The point I was trying to make is that cavalry can’t just run down densely-packed infantry. Horses will not intentionally impale themselves, and horses don’t even like to trample people either. They won’t intentionally trample someone or step on them if they could avoid it. Russian infantry were known to do a really ballsey move to take advantage of this against sword-armed cavalry. They would wait until an enemy cavalry charge was almost on top of them, then dive to the ground and lie prone. The riders, armed only with swords, would not be able to reach them on the ground, and the horses, not willing to step on them, would jump over them. The momentum of their charge would force them to continue on a short distance in order to rally. The infantry would rise back up again when the cavalry had passed, then turn around and deliver a nasty volley right into their backsides. In addition to Russians using this on occasion, Saxon troops also used this tactic against Swedish cavalry led by Charles XII.

I don’t really know all that much about ancient warfare, but it really doesn’t seem like it would be that different to me. I could be wrong, but the psychology of men and horses would work the same way. For all I know, things might have been even more difficult for cavalry in the ancient world because they would be going up against much more deep and dense infantry formations than Napoleonic times. Napoleonic infantry lines would usually only be a few men deep. Perhaps heavily armored medieval knights could be devastating against poorly trained levies, but it seems like it would be very different against deep formations of ancient heavy infantry like the Romans.

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Re: Charge cavalry too weak

Post by SLancaster » Wed Mar 13, 2019 9:09 am

Concerning Napoleonic times.. I do know something of that. I think MeerkatRabbit is overstating his case considerably.

1. Primary purpose of Napoleonic cavalry was to engage enemy cavalry and drive it off the field. Cavalry would not seek to engage formed infantry continually throughout a battle. There may be a few incidents like Dresden when infantry ran out of ammo or couldn’t fire but these are not the norm.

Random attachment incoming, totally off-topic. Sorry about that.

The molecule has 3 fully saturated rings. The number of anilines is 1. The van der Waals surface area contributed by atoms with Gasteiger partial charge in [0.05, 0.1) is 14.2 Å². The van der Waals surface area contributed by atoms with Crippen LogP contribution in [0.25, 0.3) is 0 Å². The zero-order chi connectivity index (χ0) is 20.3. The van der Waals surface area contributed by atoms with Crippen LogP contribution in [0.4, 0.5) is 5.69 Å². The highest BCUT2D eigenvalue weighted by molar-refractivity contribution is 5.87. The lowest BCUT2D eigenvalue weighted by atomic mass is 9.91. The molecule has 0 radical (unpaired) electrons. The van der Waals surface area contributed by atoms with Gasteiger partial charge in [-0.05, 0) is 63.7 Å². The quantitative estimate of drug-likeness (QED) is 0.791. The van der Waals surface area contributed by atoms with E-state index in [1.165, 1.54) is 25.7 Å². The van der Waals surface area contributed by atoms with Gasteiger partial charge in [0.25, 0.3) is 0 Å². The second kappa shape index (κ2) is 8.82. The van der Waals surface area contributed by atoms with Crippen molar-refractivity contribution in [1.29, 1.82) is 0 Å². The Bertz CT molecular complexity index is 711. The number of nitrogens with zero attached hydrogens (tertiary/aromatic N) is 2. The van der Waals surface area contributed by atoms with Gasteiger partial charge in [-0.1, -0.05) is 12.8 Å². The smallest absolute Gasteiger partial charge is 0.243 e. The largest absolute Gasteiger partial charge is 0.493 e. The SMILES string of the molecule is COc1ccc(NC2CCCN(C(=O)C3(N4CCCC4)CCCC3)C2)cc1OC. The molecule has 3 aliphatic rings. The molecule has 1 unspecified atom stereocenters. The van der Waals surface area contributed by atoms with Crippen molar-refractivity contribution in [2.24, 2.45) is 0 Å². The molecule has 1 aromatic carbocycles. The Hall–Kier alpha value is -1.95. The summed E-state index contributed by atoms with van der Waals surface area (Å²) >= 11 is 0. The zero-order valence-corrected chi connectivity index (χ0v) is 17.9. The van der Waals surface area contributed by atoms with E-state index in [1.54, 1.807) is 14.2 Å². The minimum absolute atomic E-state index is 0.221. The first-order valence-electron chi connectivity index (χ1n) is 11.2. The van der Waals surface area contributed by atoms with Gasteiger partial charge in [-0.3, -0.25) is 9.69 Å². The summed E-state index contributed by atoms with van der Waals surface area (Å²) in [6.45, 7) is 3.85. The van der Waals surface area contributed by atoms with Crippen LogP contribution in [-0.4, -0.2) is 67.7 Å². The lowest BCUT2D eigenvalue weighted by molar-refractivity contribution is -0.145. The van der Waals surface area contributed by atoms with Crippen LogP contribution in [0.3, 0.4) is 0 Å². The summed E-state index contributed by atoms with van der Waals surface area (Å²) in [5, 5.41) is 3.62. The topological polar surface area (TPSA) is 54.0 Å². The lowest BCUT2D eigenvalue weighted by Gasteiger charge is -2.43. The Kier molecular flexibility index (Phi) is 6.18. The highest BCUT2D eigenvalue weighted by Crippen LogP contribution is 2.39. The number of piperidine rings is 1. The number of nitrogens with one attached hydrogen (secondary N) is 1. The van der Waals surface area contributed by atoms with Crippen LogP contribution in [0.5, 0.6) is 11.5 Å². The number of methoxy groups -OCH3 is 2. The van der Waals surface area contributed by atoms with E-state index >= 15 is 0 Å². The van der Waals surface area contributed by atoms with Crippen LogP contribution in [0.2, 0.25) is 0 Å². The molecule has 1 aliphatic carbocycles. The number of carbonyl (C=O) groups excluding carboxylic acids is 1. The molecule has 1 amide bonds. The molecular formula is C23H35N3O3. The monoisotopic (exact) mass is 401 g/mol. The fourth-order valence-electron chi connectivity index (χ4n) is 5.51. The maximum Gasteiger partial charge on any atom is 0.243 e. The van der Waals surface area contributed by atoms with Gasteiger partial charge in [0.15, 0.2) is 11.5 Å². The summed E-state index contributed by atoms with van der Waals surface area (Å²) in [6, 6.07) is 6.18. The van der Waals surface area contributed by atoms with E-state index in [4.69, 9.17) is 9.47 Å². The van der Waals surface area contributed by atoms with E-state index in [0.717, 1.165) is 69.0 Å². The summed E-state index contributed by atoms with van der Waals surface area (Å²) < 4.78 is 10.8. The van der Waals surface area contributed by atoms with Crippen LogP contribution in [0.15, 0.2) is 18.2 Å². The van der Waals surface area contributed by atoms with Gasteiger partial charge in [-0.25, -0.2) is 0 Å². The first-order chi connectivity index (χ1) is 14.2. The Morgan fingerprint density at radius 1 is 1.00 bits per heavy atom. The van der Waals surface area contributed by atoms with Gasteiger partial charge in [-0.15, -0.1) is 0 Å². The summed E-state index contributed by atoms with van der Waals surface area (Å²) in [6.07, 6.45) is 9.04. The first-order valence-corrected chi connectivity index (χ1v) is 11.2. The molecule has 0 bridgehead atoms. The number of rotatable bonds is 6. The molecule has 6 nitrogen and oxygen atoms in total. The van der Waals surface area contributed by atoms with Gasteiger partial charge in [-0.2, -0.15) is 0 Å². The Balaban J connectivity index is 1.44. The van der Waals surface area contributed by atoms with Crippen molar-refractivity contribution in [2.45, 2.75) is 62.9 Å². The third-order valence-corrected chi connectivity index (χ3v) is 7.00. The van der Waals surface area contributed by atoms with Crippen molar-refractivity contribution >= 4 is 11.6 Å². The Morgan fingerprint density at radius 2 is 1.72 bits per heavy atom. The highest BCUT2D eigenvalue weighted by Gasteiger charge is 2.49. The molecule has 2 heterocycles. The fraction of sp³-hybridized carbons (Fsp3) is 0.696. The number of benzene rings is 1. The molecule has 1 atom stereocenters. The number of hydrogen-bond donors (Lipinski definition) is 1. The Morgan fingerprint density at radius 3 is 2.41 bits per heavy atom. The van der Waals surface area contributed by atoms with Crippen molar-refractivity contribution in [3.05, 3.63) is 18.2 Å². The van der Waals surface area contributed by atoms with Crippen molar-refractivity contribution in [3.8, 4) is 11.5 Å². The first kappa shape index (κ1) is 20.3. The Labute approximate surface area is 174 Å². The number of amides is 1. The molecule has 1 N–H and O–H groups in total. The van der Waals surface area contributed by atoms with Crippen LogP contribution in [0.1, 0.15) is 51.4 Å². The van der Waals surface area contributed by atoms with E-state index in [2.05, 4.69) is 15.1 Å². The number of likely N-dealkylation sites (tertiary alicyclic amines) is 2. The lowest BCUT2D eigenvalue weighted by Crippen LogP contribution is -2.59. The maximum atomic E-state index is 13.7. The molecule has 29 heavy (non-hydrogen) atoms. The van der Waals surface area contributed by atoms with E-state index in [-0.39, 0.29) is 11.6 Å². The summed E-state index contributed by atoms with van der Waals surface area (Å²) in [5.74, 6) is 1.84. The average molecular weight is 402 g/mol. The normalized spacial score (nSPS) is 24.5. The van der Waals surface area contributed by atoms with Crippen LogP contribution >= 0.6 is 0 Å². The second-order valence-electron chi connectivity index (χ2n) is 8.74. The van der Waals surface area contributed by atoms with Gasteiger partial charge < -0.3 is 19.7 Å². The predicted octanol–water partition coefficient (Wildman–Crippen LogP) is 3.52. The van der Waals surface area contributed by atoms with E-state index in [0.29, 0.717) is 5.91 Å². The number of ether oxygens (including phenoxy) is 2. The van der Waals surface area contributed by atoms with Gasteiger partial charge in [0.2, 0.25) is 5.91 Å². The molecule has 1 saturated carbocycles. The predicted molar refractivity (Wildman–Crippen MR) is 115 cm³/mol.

2. It was extremely rare for cavalry to break a formed square.

3. Napoleonic infantry lines weren’t just a few lines deep. The French frequently used attack columns and the Russians at times had very deep moving squares.

Yes, Napoleonic cavalry could be devastating when used at the right time but as at Waterloo, Ney’s huge cavalry charge really needed infantry and artillery support in order to be truly effective against the British infantry squares.

Let’s hope that one day we can recreate this on FoG 3 Napoleonic!

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Re: Charge cavalry too weak

Post by MVP7 » Wed Mar 13, 2019 11:12 am

SLancaster, I think you might have misunderstood MeerkatRabbit. I think the difficulty of breaking formed infantry with cavalry and that not being the main role of cavalry was his point.


I found TheGrayMouser's excerpts from Aelian pretty interesting although I find it hard to visualize some of the formations described. Of course I wouldn't use the word "merely" about holding firms against cavalry since that is obviously not a meager achievement. A highly collective formation like pike phalanx would obviously have to be drilled and prepared for cavalry charge even if it is unlikely to beat them.

I wonder about the translation of terms "shock" and "charge" though. Especially the part "The order of battle best opposed to this by infantry is the plagia phalanx or oblong battalion, which although it is easily pierced, yet the depth is so small that the violent charge of the horse is hardly felt by the foot, but expends itself on the air, because being extended lateral, the battalion is of small dimension from front to rear.", makes me think that the charge and shock might be referring to the cavalry throwing spears and javelins at the phalanx to disrupt it rather than riding into contact with the pikes.

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Re: Charge cavalry too weak

Post by melm » Wed Mar 13, 2019 11:54 am

I scanned European Medieval Tactics (1) by David Nicolle published by Osprey.
I quote some here.

(Page 10) "Since cavalry could rarely break disciplined infantry(in this or any other period), the primary role of such Romano-Byzantine armoured cavalry was to menace and render immobile an enemy's footsoldiers,..."